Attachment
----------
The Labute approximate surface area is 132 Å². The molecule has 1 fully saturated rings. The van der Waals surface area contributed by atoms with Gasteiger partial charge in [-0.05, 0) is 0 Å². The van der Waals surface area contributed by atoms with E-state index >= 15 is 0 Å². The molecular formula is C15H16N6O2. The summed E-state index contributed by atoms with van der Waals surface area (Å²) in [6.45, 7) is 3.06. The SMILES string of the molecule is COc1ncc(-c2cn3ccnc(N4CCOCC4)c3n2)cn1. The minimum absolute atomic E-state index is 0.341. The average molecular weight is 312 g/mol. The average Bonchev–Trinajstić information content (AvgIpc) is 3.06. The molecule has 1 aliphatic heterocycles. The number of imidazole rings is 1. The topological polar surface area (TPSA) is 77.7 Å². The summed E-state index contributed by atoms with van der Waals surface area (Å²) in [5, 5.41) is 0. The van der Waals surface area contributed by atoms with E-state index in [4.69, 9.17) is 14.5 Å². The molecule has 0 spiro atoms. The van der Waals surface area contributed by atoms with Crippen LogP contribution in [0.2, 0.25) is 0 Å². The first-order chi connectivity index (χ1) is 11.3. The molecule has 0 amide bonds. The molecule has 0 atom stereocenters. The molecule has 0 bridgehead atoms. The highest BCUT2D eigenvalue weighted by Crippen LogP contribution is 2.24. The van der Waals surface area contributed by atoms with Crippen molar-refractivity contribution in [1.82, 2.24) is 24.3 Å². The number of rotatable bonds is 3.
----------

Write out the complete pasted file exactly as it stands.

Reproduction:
The Labute approximate surface area is 132 Å². The molecule has 1 fully saturated rings. The van der Waals surface area contributed by atoms with Gasteiger partial charge in [-0.05, 0) is 0 Å². The van der Waals surface area contributed by atoms with E-state index >= 15 is 0 Å². The molecular formula is C15H16N6O2. The summed E-state index contributed by atoms with van der Waals surface area (Å²) in [6.45, 7) is 3.06. The SMILES string of the molecule is COc1ncc(-c2cn3ccnc(N4CCOCC4)c3n2)cn1. The minimum absolute atomic E-state index is 0.341. The average molecular weight is 312 g/mol. The average Bonchev–Trinajstić information content (AvgIpc) is 3.06. The molecule has 1 aliphatic heterocycles. The number of imidazole rings is 1. The topological polar surface area (TPSA) is 77.7 Å². The summed E-state index contributed by atoms with van der Waals surface area (Å²) in [5, 5.41) is 0. The van der Waals surface area contributed by atoms with E-state index in [4.69, 9.17) is 14.5 Å². The molecule has 0 spiro atoms. The van der Waals surface area contributed by atoms with Crippen LogP contribution in [0.2, 0.25) is 0 Å². The first-order chi connectivity index (χ1) is 11.3. The molecule has 0 amide bonds. The molecule has 0 atom stereocenters. The molecule has 0 bridgehead atoms. The highest BCUT2D eigenvalue weighted by Crippen LogP contribution is 2.24. The van der Waals surface area contributed by atoms with Crippen molar-refractivity contribution in [1.82, 2.24) is 24.3 Å². The number of rotatable bonds is 3.